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Category Archives: Unschooling

You’re More Qualified to Homeschool Your Child Than You Think!

If I had a dollar for every time I heard people tell me they would like to homeschool, but they don’t think they’re capable of teaching their children…

I was a classroom teacher for about 5 years and spent the past 3 years working at a university teaching teachers how to teach. We’ve been homeschooling our children for the past few years, they’ve never been to school and only one briefly went to day care. I feel like I’m in a unique position to say this, because I’ve seen so many aspects of the teaching and learning spectrum, and I can honestly tell you that most people are way more qualified than they think they are to homeschool their children.

You learn while they learn.
I do have a masters in education, but I was trained to teach high school! So, while I knew how to teach writing a chemical equation, I had no idea how kids learned to read and write. So… when my oldest was about 5, I researched all the methods of reading and writing. And, I researched how home educated kids learn to read and write. It only took an hour or so to wrap my head around the theories and now I can read a bit here and there about it and just sit and watch how it all unfolds.

The internet.
Seriously… the world wide web. If you have Siri, or you have Google, anything you don’t know how to do, you can look it up or ask. For example, my 5 year old dragged home a whole pile of vines from the beach and she asked me to make a basket. What the hell… I’ve never made a basket! So, I found a quick tutorial on youtube on how to weave a basket, and voila! We made a basket.

You have more time than schools do.
I know, I know… you  may feel like you have zero time. But, trust me, cut out the morning and afternoon school run, and you have way more time than a teacher who sees anywhere between 20 and 100 students per day, who also has to fill out paper work and do administration roles. Even if you give your child less than 10 minutes per day of one-on-one instructions/help/attention, that still could be more one-on-one instruction time than a child gets in school on an average day.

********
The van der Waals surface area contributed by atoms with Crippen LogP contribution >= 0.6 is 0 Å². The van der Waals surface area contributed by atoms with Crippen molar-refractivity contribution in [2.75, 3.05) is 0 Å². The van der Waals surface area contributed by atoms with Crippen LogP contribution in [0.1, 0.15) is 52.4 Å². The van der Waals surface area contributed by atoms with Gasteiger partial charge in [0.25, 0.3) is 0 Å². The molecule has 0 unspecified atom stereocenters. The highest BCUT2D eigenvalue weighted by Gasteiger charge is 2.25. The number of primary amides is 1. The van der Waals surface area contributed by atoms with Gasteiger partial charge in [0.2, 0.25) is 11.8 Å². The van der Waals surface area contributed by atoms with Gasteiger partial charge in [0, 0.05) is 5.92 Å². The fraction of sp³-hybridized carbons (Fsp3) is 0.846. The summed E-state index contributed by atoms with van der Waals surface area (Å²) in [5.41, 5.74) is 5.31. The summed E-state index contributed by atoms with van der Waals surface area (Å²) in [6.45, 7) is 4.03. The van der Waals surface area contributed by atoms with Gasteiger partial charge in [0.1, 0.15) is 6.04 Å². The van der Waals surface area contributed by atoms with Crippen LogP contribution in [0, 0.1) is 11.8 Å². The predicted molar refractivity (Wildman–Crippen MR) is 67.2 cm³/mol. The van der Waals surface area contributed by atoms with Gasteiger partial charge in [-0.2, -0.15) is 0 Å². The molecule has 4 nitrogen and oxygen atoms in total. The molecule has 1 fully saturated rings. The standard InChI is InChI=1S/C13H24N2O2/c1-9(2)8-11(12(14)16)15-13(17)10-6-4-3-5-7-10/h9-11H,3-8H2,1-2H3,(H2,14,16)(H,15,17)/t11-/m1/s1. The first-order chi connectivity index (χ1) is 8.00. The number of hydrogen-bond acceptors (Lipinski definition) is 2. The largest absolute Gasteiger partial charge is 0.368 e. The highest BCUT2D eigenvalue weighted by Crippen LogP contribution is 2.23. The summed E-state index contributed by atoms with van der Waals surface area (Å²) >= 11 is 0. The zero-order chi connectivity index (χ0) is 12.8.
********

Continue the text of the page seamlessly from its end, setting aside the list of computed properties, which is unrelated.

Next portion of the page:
You know your child better than anybody.
This doesn’t need much explanation… you know when they’re over something. You know when they get it. You know when they’re ready to move on. You know when they’re hungry, tired, upset… all their little nuances.

You have the ability to truly make learning authentic.
Teachers in training learn all this stuff about making learning ‘authentic‘ and ‘meaningful‘. In other words, teachers are taught to try and make the day-to-day topics relevant to a child’s interests, hobbies and life. But, teachers are bound by time and the ‘lesson‘ topic, and it’s literally impossible to make a lesson authentic to 25 students all at the same time. If you’re teaching about floods on Tuesday… perhaps little Johnny doesn’t want to learn about floods on Tuesday, even though he was interested in floods the day before… it’s difficult!

On, the other hand, homeschooling ‘lessons‘ can stem from every day life and often lead you off on a tangent (I say lesson, but we do natural learning, so the topic comes up in the form of natural curiosity and life experience).